This thesis consists of five chapters, based on four different articles. All of them are devoted to different aspects of spatial heterogeneity and its impact on economic equilibrium in space. The concept of heterogeneous continuous space is discussed in the introductory chapter.<br/>The first model "Equilibrium in Continuous Space under Decentralized Production" addresses the issue of the impact of differences across locations in exogeneous productivity on the structure of equilibrium prices, production ...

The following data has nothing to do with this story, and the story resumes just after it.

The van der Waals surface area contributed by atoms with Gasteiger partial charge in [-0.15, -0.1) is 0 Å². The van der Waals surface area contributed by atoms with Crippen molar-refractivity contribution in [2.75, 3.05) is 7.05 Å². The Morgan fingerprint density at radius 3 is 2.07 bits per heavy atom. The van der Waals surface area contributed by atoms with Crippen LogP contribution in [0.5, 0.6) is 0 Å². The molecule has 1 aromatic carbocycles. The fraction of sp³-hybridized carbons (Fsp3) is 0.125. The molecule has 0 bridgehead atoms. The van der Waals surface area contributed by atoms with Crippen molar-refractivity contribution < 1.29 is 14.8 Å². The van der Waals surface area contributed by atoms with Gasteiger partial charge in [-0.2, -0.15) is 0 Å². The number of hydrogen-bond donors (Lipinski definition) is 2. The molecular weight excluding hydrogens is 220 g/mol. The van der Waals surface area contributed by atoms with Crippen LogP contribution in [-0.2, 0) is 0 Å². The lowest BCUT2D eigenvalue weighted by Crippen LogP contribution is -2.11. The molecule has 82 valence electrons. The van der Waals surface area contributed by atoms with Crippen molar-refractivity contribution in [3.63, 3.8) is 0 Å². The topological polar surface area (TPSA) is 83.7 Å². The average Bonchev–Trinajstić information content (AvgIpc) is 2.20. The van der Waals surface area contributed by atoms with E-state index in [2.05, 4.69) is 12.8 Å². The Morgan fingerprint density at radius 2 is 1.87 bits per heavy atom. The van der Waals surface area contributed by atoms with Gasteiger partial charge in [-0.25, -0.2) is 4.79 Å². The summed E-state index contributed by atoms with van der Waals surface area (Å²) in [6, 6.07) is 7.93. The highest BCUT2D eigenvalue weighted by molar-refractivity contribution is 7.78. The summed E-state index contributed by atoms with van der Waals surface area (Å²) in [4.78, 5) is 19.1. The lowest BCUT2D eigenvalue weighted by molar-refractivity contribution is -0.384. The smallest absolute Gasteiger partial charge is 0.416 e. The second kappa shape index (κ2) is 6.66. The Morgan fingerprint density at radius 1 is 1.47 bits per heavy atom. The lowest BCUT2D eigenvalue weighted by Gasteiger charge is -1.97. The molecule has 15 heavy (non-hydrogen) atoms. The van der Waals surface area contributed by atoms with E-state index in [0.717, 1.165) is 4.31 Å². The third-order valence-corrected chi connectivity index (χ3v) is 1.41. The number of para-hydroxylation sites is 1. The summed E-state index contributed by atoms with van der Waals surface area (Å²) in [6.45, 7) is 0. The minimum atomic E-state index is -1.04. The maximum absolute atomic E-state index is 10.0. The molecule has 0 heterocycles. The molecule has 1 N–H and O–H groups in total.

This thesis consists of five chapters, based on four different articles. All of them are devoted to different aspects of spatial heterogeneity and its impact on economic equilibrium in space. The concept of heterogeneous continuous space is discussed in the introductory chapter.<br/>The first model "Equilibrium in Continuous Space under Decentralized Production" addresses the issue of the impact of differences across locations in exogeneous productivity on the structure of equilibrium prices, production and trade. The goal is to describe the general equilibrium in a spatially decentralized economy, when production, consumption and markets are distributed in continuous space and transportation costs are essentially linear. It is shown that an autarky equilibrium can exist only if transport costs are high enough. In the general case, the general equilibrium in this model includes some endogeneously determined trade areas, with flows of goods across space, and autarky areas where production and consumption activities take place only at the same point. An analytical solution in explicit functions is obtained; it contains equilibrium prices, labor supply and flows of goods as functions of the spatial variable. The model can be applied to a set of practical questions in regional economics. In particular, it is able to describe persistent price differentials across regions and non-local consequences of road construction and transportation cost shocks for the economy. The differences across locations in population density may have either historical or economic reasons.<br/>The second model "Hotelling's Revival" extends a well-known research of H.Hotelling (1929) to the two-dimensional case with spatially heterogeneous demand density, preserving the rest of his classical assumptions. It is shown that the problem of demand discontinuity in the one-dimensional model, which was discovered by d'Aspremont, Gabszewich and Thisse (1979), disappears in this case. This also holds for any bounded distribution of consumers on any compact set on a plane, which can describe real geographical situations. Demand continuity still holds for any transport costs, strictly increasing in distance and not necessarily linear. Although this is sufficient for the existence of Nash equilibrium in mixed strategies, in pure strategies it exists only for some subset of cases. Examples of both existence and non-existence are constructed, and for some family of densities the separation point between the two cases is found.<br/>The third model addresses locational choice of heterogeneous consumers, when land is also heterogeneous in quality. It is based on two articles. The first, "Dacha Pricing", is presented in chapter 4 and studies the problem of locational rent in a city-neighbourhood when utility includes both the impact of transport costs and time for transportation. For the case of identical agents the problem is solved explicitly and comparative statics with respect to exogeneous changes in transport cost and speed is studied. For the case of agents who are heterogeneous with respect to their income, a solution is also obtained. The model explains some evidence about dacha pricing in Russia and its dynamics during the transition period. The second article related to this model is "Location and Land Size Choice by Heterogeneous Agents". It generalizes the first one and form a separate chapter 5. A new approach about the general equilibrium allocation of heterogeneous divisible good (like land) among a continuum of heterogeneous consumers is proposed. The model is based on continuity of primitives which allow not only to finding a general equilibrium solution in a class of continuous functions, but also to treat the solution to a continuous problem as the limit of the corresponding sequence of discrete problems. This solves one of Berliant's paradoxes, related to spatial economics. The multiplicity of equilibria is shown to take place.
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